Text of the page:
The OSHA fact sheet explains that heavy lifting can result in both traumatic and overexertion injuries, including but not limited to:

  • Back sprains;
  • Muscle pulls;
  • Wrist injuries;
  • Elbow injuries; and
  • Spinal injuries.

In response to the high rate of workplace injuries caused by heavy lifting, OSHA cites some primary causes of heavy lifting injuries and preventive steps that should be taken for each.

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When we stop to imagine common workplace injuries in Aurora, most of us probably think about back injuries, repetitive motion injuries, and injuries caused by slips and falls. However, there are, unfortunately, many ways that employees get hurt on the job. As it turns out, some of the most common employee injuries that result in workers' compensation claims are not those that we are most likely to expect. According to a recent article in USA Today, the most common workplace injury in the U.S. is actually hearing loss. Employees in a wide variety of jobs are required to be in positions in which they can risk injury to their ears.

Workplace-Related Hearing Loss is All Too Common in America

As the article explains, the Centers for Disease Control and Prevention (CDC) cites hearing loss as the most common injury that workers sustain at jobs across the United States. Indeed, around 22 million workers are "exposed annually to hazardous level of occupational noise," and many of them are "likely to suffer from hearing impairment." To give you a sense of the economic costs of hearing-related harms, the Department of Labor estimates that approximately "$242 million is spent on workers' compensation annually for hearing loss disability."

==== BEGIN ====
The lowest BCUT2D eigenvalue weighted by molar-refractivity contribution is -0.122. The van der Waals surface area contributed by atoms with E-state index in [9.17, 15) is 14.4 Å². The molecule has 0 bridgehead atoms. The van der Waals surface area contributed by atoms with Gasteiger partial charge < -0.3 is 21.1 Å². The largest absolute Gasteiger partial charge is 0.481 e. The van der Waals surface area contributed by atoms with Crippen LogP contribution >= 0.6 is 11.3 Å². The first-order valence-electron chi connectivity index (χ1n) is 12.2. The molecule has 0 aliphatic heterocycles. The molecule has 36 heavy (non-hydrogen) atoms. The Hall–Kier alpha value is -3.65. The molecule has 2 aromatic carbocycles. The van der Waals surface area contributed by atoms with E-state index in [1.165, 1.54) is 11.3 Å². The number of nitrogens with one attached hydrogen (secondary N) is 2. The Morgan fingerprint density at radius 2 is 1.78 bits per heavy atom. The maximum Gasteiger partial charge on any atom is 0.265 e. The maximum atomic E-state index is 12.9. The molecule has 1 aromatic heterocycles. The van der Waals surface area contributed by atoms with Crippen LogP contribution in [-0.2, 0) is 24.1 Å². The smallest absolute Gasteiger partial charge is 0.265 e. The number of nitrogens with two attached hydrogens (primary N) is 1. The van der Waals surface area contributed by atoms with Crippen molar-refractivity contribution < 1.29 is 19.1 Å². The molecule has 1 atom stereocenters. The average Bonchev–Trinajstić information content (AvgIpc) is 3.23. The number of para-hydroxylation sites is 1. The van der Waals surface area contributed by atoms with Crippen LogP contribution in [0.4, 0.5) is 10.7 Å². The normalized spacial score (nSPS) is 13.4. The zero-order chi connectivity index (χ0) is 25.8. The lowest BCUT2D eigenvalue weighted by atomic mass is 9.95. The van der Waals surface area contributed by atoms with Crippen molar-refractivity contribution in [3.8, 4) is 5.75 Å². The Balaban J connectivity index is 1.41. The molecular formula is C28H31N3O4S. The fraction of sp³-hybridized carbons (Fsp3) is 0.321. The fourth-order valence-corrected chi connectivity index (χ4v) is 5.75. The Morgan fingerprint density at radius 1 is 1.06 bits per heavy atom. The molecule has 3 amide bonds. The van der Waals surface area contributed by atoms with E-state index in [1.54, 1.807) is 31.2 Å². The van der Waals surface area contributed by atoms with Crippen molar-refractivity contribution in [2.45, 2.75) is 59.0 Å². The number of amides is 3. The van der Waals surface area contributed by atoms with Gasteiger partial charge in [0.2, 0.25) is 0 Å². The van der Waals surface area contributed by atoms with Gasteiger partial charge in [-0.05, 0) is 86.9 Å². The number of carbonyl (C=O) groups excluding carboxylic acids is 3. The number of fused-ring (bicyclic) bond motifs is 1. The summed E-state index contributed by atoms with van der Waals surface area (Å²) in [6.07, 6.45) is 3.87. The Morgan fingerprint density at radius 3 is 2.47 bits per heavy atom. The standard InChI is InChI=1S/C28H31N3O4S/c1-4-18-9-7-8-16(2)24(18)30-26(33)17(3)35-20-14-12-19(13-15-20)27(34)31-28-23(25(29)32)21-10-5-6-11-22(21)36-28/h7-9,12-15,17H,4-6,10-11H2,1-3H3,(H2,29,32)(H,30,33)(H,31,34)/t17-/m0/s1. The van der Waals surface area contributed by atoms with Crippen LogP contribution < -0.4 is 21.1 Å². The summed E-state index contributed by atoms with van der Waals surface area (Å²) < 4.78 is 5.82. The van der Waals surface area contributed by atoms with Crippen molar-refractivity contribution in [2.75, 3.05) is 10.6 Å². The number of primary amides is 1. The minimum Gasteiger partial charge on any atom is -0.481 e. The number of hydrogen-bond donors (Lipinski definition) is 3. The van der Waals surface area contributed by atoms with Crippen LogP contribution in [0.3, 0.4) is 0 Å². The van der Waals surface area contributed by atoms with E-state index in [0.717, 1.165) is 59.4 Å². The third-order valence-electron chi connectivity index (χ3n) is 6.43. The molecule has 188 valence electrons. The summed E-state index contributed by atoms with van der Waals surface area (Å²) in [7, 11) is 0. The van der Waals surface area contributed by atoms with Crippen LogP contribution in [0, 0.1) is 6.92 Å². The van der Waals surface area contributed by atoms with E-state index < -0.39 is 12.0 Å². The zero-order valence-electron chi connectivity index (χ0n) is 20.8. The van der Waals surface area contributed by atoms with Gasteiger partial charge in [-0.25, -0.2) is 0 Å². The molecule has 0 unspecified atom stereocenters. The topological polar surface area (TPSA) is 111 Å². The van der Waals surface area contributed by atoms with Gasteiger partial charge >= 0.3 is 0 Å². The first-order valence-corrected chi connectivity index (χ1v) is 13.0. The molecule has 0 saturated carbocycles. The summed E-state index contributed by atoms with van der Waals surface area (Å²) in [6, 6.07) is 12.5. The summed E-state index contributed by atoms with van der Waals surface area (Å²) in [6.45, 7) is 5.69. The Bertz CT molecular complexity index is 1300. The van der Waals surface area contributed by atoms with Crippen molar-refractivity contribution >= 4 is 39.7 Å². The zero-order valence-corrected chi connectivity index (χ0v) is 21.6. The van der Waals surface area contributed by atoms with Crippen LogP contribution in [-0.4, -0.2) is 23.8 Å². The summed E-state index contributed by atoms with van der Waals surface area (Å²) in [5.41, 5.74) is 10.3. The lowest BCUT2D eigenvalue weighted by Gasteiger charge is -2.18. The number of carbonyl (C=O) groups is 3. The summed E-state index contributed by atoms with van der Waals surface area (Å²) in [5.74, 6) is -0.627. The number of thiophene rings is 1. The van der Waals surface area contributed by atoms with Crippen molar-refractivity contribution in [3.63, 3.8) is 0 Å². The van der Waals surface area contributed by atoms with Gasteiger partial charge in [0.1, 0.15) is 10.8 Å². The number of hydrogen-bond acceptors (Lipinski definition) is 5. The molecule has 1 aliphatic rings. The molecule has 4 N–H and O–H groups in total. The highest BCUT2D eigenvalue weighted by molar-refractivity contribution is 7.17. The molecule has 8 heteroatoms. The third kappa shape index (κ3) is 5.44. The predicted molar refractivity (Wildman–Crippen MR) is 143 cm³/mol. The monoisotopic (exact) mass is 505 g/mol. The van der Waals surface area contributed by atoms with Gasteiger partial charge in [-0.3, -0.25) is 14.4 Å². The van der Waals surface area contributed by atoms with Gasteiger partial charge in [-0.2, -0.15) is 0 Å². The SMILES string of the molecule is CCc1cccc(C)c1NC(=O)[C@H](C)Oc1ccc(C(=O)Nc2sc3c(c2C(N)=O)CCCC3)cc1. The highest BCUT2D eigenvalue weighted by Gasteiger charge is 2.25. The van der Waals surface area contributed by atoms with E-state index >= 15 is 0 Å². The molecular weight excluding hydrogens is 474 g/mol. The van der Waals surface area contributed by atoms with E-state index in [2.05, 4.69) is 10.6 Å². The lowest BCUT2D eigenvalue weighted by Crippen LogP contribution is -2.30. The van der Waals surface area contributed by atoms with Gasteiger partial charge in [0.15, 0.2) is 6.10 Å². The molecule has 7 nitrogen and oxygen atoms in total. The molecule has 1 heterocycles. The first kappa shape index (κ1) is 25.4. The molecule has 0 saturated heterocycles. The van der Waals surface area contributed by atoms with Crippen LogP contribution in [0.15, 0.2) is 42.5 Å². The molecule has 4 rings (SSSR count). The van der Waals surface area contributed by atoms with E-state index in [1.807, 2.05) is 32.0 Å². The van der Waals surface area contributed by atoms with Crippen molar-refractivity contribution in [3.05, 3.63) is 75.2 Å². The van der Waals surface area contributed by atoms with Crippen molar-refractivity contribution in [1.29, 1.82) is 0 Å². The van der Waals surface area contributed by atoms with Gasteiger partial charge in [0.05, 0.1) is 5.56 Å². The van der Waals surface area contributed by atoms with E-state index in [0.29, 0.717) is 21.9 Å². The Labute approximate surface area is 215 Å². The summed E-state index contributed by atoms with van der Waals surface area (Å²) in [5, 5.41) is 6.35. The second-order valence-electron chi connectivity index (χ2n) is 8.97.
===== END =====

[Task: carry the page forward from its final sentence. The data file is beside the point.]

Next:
The article describes the experiences of one employee, a construction worker, who began experiencing ear pressure after work nearly a decade ago. His symptoms gradually worsened, and he began using ear protection on the job. However, at this late stage, the ear protection could not reverse the harm that had been done. Whenever he would hear seemingly minor sounds outside of work—such as interpersonal conversations or noises from a lawnmower—he would experience "a jabbing pain in his inner ear." In addition to sharp pain, the former construction workers also experienced ringing in the ears and dizziness. He described the impact of his auditory damage as debilitating.

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A beer truck delivery driver injured his low back on July 15, 1999 while moving cases of beer with a hand truck. He had surgery a few months later. Unfortunately, because of the severity of his injury, he could not return to his beer truck driver delivery job. His doctor had placed him on permanent restrictions. However, his employer did find him a job in its warehouse. The warehouse job paid much less. As his employer is required to do under Illinois law, it began paying wage differential benefits to compensate him for his permanent loss of income.

Unfortunately for this worker, he suffered a new injury on October 23, 2002. This time, he injured his neck while working in the warehouse. His doctor performed surgery a few months later. Following this surgery, his doctor placed him on even greater permanent restrictions. His employer could not accommodate these restrictions. The injured worker searched for a new job within these restrictions but could not find one. He took both of his cases to hearing. He argued that he was entitled to both the wage differential from his first injury and permanent total disability from his second injury.

The Illinois Workers' Compensation Commission agreed that the injured worker was permanently disabled as a result of the second injury. However, the Workers' Compensation Commission said that his right to wage loss benefits ended when he was unable to work following his second injury. The Circuit Court agreed.